Sure, there could be a polite way to approach the issue, but it often doesn't happen. Do you think this is good? PC, as applied, often prevents one calling a spade a spade. One is required to call it a skillfully fashioned, personal digging implement.
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    Quote Originally Posted by John Galt View Post
    Political correctness, as often applied, prevents subordinates, peers, or superiors saying "I think Jane's gone menopausal, what can we do to help her?" Instead the problem is ignored and consequently grows.
    Is that political correctness? It sounds like plain old-fashioned embarrassment and tip-toeing around an awkward social situation. "Political correctness" seems to be a relatively new term; are you really saying that a few decades ago, people would have had the conversation you are describing, without any qualms, but now they can't?

    The only use of the phrase "political correctness" I have heard is the Daily Mail-style "gone mad" complaint.
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    Quote Originally Posted by Strange View Post
    Is that political correctness? It sounds like plain old-fashioned embarrassment and tip-toeing around an awkward social situation. "Political correctness" seems to be a relatively new term; are you really saying that a few decades ago, people would have had the conversation you are describing, without any qualms, but now they can't?
    I am saying that the supression of the discussion today is caused by the misapplication of political correctness. The avoidance of the discussion forty years ago was caused by up-tight British attitudes towards anything remotely associated with sex.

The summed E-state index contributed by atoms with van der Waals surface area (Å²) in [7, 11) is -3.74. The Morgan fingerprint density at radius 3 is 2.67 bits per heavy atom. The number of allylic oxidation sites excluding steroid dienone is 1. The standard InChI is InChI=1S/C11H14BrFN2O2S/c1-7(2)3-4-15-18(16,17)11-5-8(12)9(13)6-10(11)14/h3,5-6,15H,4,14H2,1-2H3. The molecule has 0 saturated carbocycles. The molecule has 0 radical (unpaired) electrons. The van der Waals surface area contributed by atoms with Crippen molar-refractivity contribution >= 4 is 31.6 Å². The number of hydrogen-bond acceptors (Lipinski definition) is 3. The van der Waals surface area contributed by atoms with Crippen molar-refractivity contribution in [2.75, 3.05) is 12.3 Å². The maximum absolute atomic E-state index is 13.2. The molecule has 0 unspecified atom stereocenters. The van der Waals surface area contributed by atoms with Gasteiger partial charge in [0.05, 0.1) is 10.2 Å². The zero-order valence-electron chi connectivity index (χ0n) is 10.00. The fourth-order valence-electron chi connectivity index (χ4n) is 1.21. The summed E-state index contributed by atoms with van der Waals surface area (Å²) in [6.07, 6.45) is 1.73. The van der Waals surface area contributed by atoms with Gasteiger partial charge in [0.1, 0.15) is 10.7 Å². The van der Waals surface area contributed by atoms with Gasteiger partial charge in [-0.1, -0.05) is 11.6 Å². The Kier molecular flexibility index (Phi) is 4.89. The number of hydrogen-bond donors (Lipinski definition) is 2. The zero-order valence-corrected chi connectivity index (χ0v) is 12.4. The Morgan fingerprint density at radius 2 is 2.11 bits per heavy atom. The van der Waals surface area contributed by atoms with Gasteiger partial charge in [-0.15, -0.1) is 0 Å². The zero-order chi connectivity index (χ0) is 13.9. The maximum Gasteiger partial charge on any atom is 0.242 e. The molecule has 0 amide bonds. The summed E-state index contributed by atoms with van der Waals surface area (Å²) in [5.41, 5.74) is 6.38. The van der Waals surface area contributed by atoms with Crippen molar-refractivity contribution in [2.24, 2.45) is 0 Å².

Rarely a week goes by when I am not discussing some personnel situation that someone doesn't say, "I don't think we can do that. It's not politically correct."

    You or another poster questioned whether anybody had ever actually been oppressed through application of political correctness. Real world situation now, not a hypothetical. Some time ago one of my employees, on account of his culture, age and social status attempted to kiss the hand of a female employee he was introduced to. She raised a complaint with her supervisor, saying she had been sexually harassed. To prevent the matter being escalated in a way that could have resulted in a full scale investigation and a written warning letter I had to apologise profusely on his behalf, lecture him on the inappropriateness of it, and conceal the fact that I thought he had a good case for a counter complaint of her cultural insensitivity. (Except that in the atmosphere of PC that pervades our organisation, he would have no chance of being heard.)
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    Quote Originally Posted by God_of_Biomechanics View Post
    Quote Originally Posted by Clair D. View Post
    How can being politically correct be oppressive to anyone?
    I don't want to insult you, so take this in the most sincere and un-snide way possible: I don't have the patience to educate you on this topic. You have a lot to learn about the role of censorship and taboo in intellectual life. When certain ideas are made verboten (particularly ideas that ostensibly threaten the progressive agenda), oppressiveness begins to enter intellectual life and cast a pall over intellectual freedom. I have used the Larry Summers example, you could start there.
    First of all, I've never heard of Larry Summers until now. And I declined to comment on him at first as I had a feeling this has something to do more with politics. And you did mention his name but you didn't share a link. I had to google him myself. It would save time if we could use the same reference. What exactly are you talking about? That he's bad for the economy or that women are underrepresented in the Science and Engineering field? Is it an issue with the hiring process or is it just because only few women choose this career path?